Ground control to Major Tom? The risk inherent in thinking of artistic ascendance as a dialectic is an almost pathological linearity. The narrative necessitates that everything feed into the development and arrival of the artist and thus that everything be consumed or discarded along the way. It’s fundamentally solitary. And through it, even the past is converted to fuel: Jones is drawn to flash of fire and the knife’s-edge, and his derogation of sous-vide cooking as poaching fish in a “condom” is intended, I can only imagine, to posit him as a bareback kind of guy in a world of culinary safe-sex. Neiman draws inspiration from the mid-century virtuoso Buddy Rich, identifies with the jazz of the 1930s (he tries to impress his date by noting some swing from 1932 on the pizza parlor stereo) and, as far as I can tell, ignores anything after 1960. The films fetishize tradition but can’t be bothered to get that tradition right. Through this kind of utilitarian alchemy, the rich, complicated history of jazz—quintessentially American, born of slavery-era African American culture—becomes the story of a white private school student’s struggle to play drums in front of Lincoln Center millionaires (right next to Lincoln Center’s David H. Koch Theatre). Is this kind of white-washing a symptom or side-effect of this process or is it the point? Does it matter? The method by which Fletcher “teaches” Neiman is a caustic winnowing in which he attacks everything—Neiman’s sexuality, his ethnicity, his socioeconomic background, his birthright—that’s not straight, white, male. Burnt doesn’t fare much better, braced and bracketed by its own rigidly hierarchical notions of masculinity. It’s not just that lesbians stop being lesbians around Jones, it’s the almost-vampiric unilaterality of Jones’ relationship with Tony, an old friend who funds Jones’ restaurant, cleans up his messes, and pines for him from across the kitchen. There’s a risk inherent in confusing competition for natural order. The films’ faith in competition as a kind of meritocratic clearinghouse is essentially neoliberal, and like neoliberalism the films are frustratingly blind to their own narrow demographic sensibility. The films rise out of, and give in to, the same narrative Hollywood has been telling itself for years and, as a result, serve to justify and reify Hollywood’s entrenched successes, excesses, and biases.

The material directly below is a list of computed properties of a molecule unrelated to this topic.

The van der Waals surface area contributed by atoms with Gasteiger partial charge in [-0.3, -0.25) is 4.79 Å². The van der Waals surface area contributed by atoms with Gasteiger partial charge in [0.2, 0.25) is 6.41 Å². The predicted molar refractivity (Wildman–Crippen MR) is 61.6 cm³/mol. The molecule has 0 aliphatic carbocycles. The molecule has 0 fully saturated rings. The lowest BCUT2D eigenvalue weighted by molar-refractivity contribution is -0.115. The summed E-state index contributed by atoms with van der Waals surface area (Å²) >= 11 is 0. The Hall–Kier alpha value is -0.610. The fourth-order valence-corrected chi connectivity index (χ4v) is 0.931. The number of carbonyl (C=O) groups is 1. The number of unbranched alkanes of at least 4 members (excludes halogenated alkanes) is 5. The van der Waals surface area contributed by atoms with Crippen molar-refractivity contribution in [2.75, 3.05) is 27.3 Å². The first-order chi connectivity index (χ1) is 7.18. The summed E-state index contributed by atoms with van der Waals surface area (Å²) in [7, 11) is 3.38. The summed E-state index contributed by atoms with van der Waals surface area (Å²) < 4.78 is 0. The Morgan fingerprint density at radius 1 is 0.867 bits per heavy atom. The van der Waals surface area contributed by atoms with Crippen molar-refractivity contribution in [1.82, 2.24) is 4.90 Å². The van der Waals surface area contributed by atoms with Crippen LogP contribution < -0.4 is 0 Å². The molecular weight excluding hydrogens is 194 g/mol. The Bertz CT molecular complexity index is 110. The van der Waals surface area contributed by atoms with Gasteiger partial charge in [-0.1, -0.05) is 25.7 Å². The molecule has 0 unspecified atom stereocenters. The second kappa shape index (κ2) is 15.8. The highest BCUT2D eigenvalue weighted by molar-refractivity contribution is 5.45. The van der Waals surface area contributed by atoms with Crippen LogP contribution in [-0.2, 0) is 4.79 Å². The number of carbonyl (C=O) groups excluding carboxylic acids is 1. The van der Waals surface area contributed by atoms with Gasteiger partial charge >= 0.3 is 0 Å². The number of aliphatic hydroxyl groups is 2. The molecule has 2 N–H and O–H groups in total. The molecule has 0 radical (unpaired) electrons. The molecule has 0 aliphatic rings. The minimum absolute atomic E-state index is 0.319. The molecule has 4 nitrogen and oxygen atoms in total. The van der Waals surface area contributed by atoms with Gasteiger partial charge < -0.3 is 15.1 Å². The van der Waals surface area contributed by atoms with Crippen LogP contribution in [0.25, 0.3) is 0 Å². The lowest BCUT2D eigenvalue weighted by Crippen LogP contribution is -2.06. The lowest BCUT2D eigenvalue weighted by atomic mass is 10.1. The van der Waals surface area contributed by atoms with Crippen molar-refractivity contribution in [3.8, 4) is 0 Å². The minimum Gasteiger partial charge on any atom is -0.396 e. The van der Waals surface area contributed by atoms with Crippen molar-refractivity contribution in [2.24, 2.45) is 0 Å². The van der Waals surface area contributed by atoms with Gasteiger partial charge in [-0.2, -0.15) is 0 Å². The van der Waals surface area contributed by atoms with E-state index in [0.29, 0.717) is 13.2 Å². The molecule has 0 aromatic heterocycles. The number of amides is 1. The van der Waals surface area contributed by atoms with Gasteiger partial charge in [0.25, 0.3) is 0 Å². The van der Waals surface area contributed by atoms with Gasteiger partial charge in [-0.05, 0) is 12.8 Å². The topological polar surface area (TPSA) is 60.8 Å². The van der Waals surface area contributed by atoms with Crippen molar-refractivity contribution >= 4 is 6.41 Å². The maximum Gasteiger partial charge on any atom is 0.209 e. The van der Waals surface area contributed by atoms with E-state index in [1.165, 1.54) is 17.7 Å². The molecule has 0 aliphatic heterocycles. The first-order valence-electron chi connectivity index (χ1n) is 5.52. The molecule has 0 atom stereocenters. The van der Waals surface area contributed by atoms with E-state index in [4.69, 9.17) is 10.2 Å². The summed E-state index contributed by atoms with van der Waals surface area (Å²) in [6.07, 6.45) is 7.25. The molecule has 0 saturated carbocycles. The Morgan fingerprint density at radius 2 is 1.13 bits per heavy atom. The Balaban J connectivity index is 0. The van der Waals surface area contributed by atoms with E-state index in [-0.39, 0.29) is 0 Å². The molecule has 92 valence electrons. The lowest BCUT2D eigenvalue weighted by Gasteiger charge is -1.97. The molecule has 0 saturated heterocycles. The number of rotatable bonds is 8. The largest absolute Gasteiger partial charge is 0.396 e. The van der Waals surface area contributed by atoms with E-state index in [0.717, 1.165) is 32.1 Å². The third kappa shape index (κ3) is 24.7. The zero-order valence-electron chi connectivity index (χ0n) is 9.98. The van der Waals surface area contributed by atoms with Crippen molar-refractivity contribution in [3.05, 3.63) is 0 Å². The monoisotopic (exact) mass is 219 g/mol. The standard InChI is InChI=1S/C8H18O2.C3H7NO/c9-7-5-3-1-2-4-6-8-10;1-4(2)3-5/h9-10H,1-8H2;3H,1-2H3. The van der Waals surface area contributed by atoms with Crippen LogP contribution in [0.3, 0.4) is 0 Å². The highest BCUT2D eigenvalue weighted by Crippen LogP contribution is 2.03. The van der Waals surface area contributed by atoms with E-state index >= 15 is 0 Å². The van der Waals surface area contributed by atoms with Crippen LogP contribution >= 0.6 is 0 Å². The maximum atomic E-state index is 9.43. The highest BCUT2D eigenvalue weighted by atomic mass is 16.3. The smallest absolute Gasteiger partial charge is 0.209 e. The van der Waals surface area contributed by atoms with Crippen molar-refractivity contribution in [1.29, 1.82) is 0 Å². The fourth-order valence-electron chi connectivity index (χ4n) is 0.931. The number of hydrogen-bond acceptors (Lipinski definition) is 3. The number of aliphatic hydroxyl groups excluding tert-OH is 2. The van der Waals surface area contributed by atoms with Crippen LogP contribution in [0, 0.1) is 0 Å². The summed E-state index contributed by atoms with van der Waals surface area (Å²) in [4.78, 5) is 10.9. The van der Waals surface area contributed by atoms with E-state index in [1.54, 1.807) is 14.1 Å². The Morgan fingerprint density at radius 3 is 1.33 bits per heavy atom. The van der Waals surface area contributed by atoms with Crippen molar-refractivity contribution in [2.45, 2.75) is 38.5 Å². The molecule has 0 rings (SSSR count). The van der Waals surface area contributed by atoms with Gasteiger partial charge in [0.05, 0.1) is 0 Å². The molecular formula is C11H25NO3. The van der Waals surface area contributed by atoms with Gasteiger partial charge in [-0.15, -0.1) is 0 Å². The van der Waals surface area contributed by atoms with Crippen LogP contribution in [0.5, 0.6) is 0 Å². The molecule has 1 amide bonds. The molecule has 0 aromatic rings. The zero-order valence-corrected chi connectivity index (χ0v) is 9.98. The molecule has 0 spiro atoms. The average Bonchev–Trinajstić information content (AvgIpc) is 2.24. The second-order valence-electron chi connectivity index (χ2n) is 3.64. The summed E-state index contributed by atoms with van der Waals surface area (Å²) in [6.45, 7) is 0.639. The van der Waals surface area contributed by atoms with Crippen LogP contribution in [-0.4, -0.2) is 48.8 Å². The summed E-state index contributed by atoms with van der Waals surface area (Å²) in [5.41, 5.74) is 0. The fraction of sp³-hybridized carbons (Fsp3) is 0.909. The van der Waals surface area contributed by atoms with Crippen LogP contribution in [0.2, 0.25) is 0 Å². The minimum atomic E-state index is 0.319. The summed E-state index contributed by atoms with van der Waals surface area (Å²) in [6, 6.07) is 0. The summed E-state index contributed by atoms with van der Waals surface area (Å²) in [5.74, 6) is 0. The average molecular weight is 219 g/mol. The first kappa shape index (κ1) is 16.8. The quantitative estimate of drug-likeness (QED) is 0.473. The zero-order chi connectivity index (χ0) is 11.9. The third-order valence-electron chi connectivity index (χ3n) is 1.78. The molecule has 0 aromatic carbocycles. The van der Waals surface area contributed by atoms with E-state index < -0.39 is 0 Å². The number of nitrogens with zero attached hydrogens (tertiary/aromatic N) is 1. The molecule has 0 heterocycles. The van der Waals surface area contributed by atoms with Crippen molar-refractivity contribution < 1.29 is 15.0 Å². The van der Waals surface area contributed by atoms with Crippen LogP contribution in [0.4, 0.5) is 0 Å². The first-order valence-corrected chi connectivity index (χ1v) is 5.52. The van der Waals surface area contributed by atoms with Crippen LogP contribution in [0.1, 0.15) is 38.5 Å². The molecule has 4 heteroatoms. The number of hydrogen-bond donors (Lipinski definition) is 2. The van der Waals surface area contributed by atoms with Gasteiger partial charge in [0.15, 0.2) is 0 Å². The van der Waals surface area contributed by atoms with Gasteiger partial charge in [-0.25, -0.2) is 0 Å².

This world-view is called into question by the Coens’ Inside Llewyn Davis, which dares to suggest, in an almost Rawlsian way, that the distribution of talent and success might each be inequitable or even arbitrary. Set at the turn of the 1960s in New York’s Greenwich Village, it follows a few days in the life of its titular antihero, a folk singer trying (and failing) to carve out a career. Davis isn’t so different from Jones or Neiman. He sings beautifully, and he’s darkly charismatic, self-absorbed, ambitious, and self-sacrificing. He is, in other words, a character of thorny complexity, and thus perfectly at home within the Coens’ cosmology. But there’s an uncomfortable neutrality toInside that’s a far cry from the hero-worship of Whiplash and Burnt. The film is decidedly agnostic about Davis’ talent. He’s not bad, mind you, but he’s not great, and the way this plays against narrative expectations creates a fog of uncertainty that rolls in early and never clears. Davis, on the other hand, is convinced that he’s special, and his sense of his own specialness drives him onward, over and through everything that might stand in his way. Although he’s not without conscience, his loyalty to his own ambition is blinding and, as a result, even his attempts at accountability tend to exacerbate his mistakes—he’s like “King Midas’s idiot brother,” he’s told, because “everything he touches turns to shit.” Like Jones and Neiman, Davis looks for validation everywhere. He’s hungry for commercial success, and he’s hungry for artistic recognition (even from people he doesn’t respect) and, in their absence, he’s prone to a petty nihilism that expresses itself through bullish destruction, whether by angrily heckling a performer onstage or sleeping with married friends. For much of the film, we’re inclined to question Davis’ behavior, but not his ambition. By the end, it’s impossible to tell the two apart.